Thursday, November 29, 2012

F-4 Stabilator

The F-4 stabilator pivoted from a point above the surface of the stabilator at its juncture with the side of the aft fuselage. The necessary opening was covered by a plate that moved with the stabilator. Note that the top of the plate was not quite parallel with the upper surface of the stabilator.
 (The Phantom in this case is a YF-4K. The colored lines are a temperature-sensitive paint that changes color at a specific temperature.)

A view from the other side, this time on an F-4A (the stabilator has the cambered leading edge modification):

A view from the side with the cover plate removed:
This picture and the one below were taken and provided by an anonymous contributor

And a view from behind and below looking up and forward showing the carry-through structure covered by the plate and the stabilator actuator.

Drawn from pretty good McDonnell data and drawings, including check of 35 degrees sweep at 1/4 chord. Does not include leading edge slat. Outline shown "true", not a top view.
 Revision A:
USAF stabilators were eventually modified with a blunt arrowhead-shaped reinforcement plate at the forward juncture of the inboard and outboard panels. This appears to have been introduced with the addition of maneuver slats on the F-4E (see However, there was no similar reinforcement associated with the similar maneuver slats introduced on the Navy F-4S (see There are indications that a reinforcement was added to this area on some Navy Phantoms, but it was probably a standard repair rather than a required modification at overhaul or in spares production. There are reports of Navy Phantoms with the USAF reinforcement but these may just be the use of a stabilator from USAF stock.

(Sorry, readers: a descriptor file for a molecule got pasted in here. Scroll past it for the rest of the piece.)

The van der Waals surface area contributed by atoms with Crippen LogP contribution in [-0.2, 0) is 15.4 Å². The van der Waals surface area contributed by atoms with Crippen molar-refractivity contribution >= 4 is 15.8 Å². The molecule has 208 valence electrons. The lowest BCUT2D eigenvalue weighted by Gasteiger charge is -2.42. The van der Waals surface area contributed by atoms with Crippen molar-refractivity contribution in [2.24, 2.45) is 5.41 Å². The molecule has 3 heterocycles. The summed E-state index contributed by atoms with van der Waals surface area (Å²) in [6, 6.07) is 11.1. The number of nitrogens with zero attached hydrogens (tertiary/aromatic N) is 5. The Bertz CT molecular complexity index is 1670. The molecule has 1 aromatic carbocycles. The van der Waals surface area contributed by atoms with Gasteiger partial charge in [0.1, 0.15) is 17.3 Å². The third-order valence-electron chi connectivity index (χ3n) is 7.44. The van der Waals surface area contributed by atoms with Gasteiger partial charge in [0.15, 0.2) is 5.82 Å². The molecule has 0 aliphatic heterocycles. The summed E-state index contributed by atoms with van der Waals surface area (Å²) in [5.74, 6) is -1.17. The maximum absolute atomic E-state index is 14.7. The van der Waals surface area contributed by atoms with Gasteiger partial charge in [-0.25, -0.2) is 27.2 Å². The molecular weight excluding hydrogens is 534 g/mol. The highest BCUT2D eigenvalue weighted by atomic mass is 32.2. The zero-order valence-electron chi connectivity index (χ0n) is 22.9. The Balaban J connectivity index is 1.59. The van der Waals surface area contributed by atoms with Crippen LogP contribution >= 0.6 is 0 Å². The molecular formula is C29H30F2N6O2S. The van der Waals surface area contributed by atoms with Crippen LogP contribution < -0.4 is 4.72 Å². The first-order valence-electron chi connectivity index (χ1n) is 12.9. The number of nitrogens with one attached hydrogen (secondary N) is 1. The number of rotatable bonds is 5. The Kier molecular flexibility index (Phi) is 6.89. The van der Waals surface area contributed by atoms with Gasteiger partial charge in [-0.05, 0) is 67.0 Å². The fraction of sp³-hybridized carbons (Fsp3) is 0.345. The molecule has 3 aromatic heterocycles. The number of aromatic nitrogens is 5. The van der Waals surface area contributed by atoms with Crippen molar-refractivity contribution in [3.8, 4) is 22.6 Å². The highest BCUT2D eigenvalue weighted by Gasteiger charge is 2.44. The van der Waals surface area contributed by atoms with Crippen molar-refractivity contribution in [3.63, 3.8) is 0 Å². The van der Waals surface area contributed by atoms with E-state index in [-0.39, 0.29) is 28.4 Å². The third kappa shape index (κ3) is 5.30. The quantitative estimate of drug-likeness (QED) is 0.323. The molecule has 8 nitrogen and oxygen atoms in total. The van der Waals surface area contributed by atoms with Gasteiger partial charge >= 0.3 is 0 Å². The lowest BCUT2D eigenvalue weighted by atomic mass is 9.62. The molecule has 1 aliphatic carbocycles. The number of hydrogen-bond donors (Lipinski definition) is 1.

1 comment:

  1. Great Tommy!
    You can never have too much good data.

    The Monogram, Testors/Italeri and Esci kits match up fairly to very well (I only have slatted versions of each) with Hasegawa's early F-4B & J decidedly undersized. I can't recall seeing that ever mentioned before.